What Happens Next? Revelation 2:8-11, to the church at Smyrna

A Bit of Background Concerning the Church At Smyrna:

  • A port city located about 35 miles north of Ephesus. Current location is known as Izmir, Turkey.
  • A disciple of the apostle John served as pastor there until he was martyred around 155 AD.
  • A city of obvious wealth, known for its resorts, spas, and market places (Hunter, 29). First-hand geographical accounts in the first century describe Smyrna as “a beautiful city”.
  • We are not told in the Bible how the church came to exist in the city, many assume the gospel spread there from Ephesus.
  • The normal pattern for the letter given to each of the churches includes a: Commendation, Correction, Consequence of unheeded correction, and Conquering Promise. The church at Smyrna is one of two churches (along with Philadelphia) not given a Correction/Consequence.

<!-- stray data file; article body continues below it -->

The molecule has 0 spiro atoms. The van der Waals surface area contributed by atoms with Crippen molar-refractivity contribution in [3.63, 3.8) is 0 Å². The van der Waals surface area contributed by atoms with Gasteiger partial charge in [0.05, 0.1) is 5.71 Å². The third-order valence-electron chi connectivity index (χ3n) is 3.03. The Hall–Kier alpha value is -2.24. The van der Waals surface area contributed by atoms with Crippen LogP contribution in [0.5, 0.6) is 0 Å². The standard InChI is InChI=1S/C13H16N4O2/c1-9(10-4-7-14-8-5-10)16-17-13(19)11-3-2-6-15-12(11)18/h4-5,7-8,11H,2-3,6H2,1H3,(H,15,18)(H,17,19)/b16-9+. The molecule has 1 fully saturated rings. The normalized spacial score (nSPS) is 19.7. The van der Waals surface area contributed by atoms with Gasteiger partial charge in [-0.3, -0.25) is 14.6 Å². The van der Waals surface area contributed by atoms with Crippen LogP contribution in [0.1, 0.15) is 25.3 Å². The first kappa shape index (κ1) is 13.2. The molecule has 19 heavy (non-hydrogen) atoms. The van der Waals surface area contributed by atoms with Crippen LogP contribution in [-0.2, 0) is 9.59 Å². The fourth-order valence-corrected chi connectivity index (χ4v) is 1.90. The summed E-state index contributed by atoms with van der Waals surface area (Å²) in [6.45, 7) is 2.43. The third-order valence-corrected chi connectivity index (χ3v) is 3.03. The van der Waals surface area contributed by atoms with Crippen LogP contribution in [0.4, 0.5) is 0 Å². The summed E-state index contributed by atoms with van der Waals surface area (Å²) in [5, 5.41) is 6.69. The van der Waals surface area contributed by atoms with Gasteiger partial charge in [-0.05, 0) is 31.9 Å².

• This is also the shortest of the 7 letters.

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Seeing Grace in the Every Day. 2 Corinthians 12:7-10

12:7 So to keep me from becoming conceited because of the surpassing greatness of the revelations, a thorn was given me in the flesh, a messenger of Satan to harass me, to keep me from becoming conceited.

To prevent such spiritual pride from welling up in Paul, he was given a thorn in the flesh.

“to keep me from being conceited” – On the bright side, Paul fully understands the purpose of this “thorn” in his life. It was designed to keep him humbly dependent upon God’s grace as he lived and ministered under the gospel. The word conceited implies that that Paul might view himself as better than others, or that he might look down on others because they had not received the same spiritual experience he had.

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Suffering and God’s Presence


Why do bad things happen to good people?

The story of Job is one of the Bible’s oldest stories. Scholars believe he lived back during the time of the patriarchs. Although we are uncertain about an exact dating of this account.

Since man’s beginning we have all struggled with the idea of suffering. You see a glimpse of this in Genesis 4:13 where, after Cain killed his brother, he claims his punishment is “too great to bear.”

Fortunately, the Bible is not silent when it comes to suffering. The book of Job wrestles with the idea of suffering. Here are some biblical principles we can see as we look into this story.

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